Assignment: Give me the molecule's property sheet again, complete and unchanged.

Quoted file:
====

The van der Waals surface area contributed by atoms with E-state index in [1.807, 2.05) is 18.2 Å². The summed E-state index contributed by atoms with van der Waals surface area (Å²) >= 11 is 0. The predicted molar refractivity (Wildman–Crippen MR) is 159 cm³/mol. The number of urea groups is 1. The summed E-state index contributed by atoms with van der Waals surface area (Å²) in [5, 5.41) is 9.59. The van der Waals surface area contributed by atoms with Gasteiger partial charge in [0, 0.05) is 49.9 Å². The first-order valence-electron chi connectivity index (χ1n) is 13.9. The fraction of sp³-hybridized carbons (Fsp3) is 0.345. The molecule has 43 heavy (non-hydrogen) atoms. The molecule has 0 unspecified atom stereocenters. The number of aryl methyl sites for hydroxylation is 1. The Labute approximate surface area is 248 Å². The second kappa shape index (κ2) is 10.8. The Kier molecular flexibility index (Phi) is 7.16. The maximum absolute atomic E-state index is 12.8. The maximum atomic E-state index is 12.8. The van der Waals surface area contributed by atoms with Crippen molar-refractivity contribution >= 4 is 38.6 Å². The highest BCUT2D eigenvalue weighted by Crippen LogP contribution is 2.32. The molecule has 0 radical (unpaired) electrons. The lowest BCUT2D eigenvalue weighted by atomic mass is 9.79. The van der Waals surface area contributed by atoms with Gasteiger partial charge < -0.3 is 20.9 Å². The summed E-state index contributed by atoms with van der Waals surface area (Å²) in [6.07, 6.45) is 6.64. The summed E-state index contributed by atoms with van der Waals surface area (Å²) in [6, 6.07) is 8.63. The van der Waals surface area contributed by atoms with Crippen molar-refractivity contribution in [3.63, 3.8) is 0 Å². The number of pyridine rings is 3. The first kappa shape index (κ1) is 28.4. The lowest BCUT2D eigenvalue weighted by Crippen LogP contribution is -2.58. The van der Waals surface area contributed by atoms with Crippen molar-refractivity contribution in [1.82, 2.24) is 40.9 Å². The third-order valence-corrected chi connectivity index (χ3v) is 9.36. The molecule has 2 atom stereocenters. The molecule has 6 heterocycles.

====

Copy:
The van der Waals surface area contributed by atoms with E-state index in [1.807, 2.05) is 18.2 Å². The summed E-state index contributed by atoms with van der Waals surface area (Å²) >= 11 is 0. The predicted molar refractivity (Wildman–Crippen MR) is 159 cm³/mol. The number of urea groups is 1. The summed E-state index contributed by atoms with van der Waals surface area (Å²) in [5, 5.41) is 9.59. The van der Waals surface area contributed by atoms with Gasteiger partial charge in [0, 0.05) is 49.9 Å². The first-order valence-electron chi connectivity index (χ1n) is 13.9. The fraction of sp³-hybridized carbons (Fsp3) is 0.345. The molecule has 43 heavy (non-hydrogen) atoms. The molecule has 0 unspecified atom stereocenters. The number of aryl methyl sites for hydroxylation is 1. The Labute approximate surface area is 248 Å². The second kappa shape index (κ2) is 10.8. The Kier molecular flexibility index (Phi) is 7.16. The maximum absolute atomic E-state index is 12.8. The maximum atomic E-state index is 12.8. The van der Waals surface area contributed by atoms with Crippen molar-refractivity contribution >= 4 is 38.6 Å². The highest BCUT2D eigenvalue weighted by Crippen LogP contribution is 2.32. The molecule has 0 radical (unpaired) electrons. The lowest BCUT2D eigenvalue weighted by atomic mass is 9.79. The van der Waals surface area contributed by atoms with Gasteiger partial charge < -0.3 is 20.9 Å². The summed E-state index contributed by atoms with van der Waals surface area (Å²) in [6.07, 6.45) is 6.64. The summed E-state index contributed by atoms with van der Waals surface area (Å²) in [6, 6.07) is 8.63. The van der Waals surface area contributed by atoms with Crippen molar-refractivity contribution in [3.63, 3.8) is 0 Å². The number of pyridine rings is 3. The first kappa shape index (κ1) is 28.4. The lowest BCUT2D eigenvalue weighted by Crippen LogP contribution is -2.58. The van der Waals surface area contributed by atoms with Crippen molar-refractivity contribution in [1.82, 2.24) is 40.9 Å². The third-order valence-corrected chi connectivity index (χ3v) is 9.36. The molecule has 2 atom stereocenters. The molecule has 6 heterocycles.